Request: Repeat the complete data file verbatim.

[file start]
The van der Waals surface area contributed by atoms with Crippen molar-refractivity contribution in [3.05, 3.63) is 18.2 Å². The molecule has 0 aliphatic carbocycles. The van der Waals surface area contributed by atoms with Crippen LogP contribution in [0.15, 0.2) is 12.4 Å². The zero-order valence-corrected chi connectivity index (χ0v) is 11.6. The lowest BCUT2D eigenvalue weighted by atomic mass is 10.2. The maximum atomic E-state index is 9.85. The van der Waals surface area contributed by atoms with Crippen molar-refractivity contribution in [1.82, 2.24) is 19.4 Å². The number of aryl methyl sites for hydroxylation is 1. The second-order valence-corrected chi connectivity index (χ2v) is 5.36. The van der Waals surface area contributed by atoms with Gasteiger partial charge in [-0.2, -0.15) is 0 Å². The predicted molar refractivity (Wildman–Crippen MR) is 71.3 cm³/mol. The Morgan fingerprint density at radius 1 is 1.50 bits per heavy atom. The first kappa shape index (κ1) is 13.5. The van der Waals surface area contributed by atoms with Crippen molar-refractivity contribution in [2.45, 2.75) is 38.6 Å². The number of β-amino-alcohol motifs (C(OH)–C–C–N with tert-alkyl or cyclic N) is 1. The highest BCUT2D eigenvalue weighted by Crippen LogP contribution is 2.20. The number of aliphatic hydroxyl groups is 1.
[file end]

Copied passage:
The van der Waals surface area contributed by atoms with Crippen molar-refractivity contribution in [3.05, 3.63) is 18.2 Å². The molecule has 0 aliphatic carbocycles. The van der Waals surface area contributed by atoms with Crippen LogP contribution in [0.15, 0.2) is 12.4 Å². The zero-order valence-corrected chi connectivity index (χ0v) is 11.6. The lowest BCUT2D eigenvalue weighted by atomic mass is 10.2. The maximum atomic E-state index is 9.85. The van der Waals surface area contributed by atoms with Crippen molar-refractivity contribution in [1.82, 2.24) is 19.4 Å². The number of aryl methyl sites for hydroxylation is 1. The second-order valence-corrected chi connectivity index (χ2v) is 5.36. The van der Waals surface area contributed by atoms with Gasteiger partial charge in [-0.2, -0.15) is 0 Å². The predicted molar refractivity (Wildman–Crippen MR) is 71.3 cm³/mol. The Morgan fingerprint density at radius 1 is 1.50 bits per heavy atom. The first kappa shape index (κ1) is 13.5. The van der Waals surface area contributed by atoms with Crippen molar-refractivity contribution in [2.45, 2.75) is 38.6 Å². The number of β-amino-alcohol motifs (C(OH)–C–C–N with tert-alkyl or cyclic N) is 1. The highest BCUT2D eigenvalue weighted by Crippen LogP contribution is 2.20. The number of aliphatic hydroxyl groups is 1.